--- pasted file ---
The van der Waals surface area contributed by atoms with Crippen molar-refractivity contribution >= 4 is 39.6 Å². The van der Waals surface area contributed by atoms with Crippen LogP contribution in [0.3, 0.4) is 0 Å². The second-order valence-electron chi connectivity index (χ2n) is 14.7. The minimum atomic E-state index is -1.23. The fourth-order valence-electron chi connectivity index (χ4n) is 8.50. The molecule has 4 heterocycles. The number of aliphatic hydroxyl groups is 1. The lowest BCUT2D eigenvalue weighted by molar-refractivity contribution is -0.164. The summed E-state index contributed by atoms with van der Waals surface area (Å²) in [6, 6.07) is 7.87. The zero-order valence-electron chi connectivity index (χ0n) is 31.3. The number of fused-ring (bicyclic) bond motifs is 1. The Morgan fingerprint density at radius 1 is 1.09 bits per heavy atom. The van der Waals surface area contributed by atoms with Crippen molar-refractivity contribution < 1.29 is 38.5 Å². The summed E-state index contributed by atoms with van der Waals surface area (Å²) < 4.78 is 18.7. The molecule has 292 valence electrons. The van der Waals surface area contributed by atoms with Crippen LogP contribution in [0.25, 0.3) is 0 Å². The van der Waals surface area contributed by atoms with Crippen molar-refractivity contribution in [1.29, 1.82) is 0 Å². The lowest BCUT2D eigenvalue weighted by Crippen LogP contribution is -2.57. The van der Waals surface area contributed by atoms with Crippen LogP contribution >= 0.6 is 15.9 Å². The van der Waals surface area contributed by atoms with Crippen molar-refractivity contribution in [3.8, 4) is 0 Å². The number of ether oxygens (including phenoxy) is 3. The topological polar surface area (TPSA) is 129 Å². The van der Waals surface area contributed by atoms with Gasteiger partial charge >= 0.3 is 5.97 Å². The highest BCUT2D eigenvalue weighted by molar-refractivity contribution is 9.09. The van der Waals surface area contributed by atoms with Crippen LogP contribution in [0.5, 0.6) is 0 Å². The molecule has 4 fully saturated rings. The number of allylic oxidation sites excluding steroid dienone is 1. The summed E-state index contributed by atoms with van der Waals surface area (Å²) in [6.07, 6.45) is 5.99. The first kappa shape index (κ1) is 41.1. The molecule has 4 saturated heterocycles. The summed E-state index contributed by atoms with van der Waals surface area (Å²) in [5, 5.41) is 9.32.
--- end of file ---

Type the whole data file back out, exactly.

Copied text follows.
The van der Waals surface area contributed by atoms with Crippen molar-refractivity contribution >= 4 is 39.6 Å². The van der Waals surface area contributed by atoms with Crippen LogP contribution in [0.3, 0.4) is 0 Å². The second-order valence-electron chi connectivity index (χ2n) is 14.7. The minimum atomic E-state index is -1.23. The fourth-order valence-electron chi connectivity index (χ4n) is 8.50. The molecule has 4 heterocycles. The number of aliphatic hydroxyl groups is 1. The lowest BCUT2D eigenvalue weighted by molar-refractivity contribution is -0.164. The summed E-state index contributed by atoms with van der Waals surface area (Å²) in [6, 6.07) is 7.87. The zero-order valence-electron chi connectivity index (χ0n) is 31.3. The number of fused-ring (bicyclic) bond motifs is 1. The Morgan fingerprint density at radius 1 is 1.09 bits per heavy atom. The van der Waals surface area contributed by atoms with Crippen molar-refractivity contribution < 1.29 is 38.5 Å². The summed E-state index contributed by atoms with van der Waals surface area (Å²) < 4.78 is 18.7. The molecule has 292 valence electrons. The van der Waals surface area contributed by atoms with Crippen LogP contribution in [0.25, 0.3) is 0 Å². The van der Waals surface area contributed by atoms with Crippen molar-refractivity contribution in [1.29, 1.82) is 0 Å². The lowest BCUT2D eigenvalue weighted by Crippen LogP contribution is -2.57. The van der Waals surface area contributed by atoms with Crippen LogP contribution >= 0.6 is 15.9 Å². The van der Waals surface area contributed by atoms with Crippen molar-refractivity contribution in [3.8, 4) is 0 Å². The number of ether oxygens (including phenoxy) is 3. The topological polar surface area (TPSA) is 129 Å². The van der Waals surface area contributed by atoms with Gasteiger partial charge >= 0.3 is 5.97 Å². The highest BCUT2D eigenvalue weighted by molar-refractivity contribution is 9.09. The van der Waals surface area contributed by atoms with Crippen LogP contribution in [0.5, 0.6) is 0 Å². The molecule has 4 fully saturated rings. The number of allylic oxidation sites excluding steroid dienone is 1. The summed E-state index contributed by atoms with van der Waals surface area (Å²) in [6.07, 6.45) is 5.99. The first kappa shape index (κ1) is 41.1. The molecule has 4 saturated heterocycles. The summed E-state index contributed by atoms with van der Waals surface area (Å²) in [5, 5.41) is 9.32.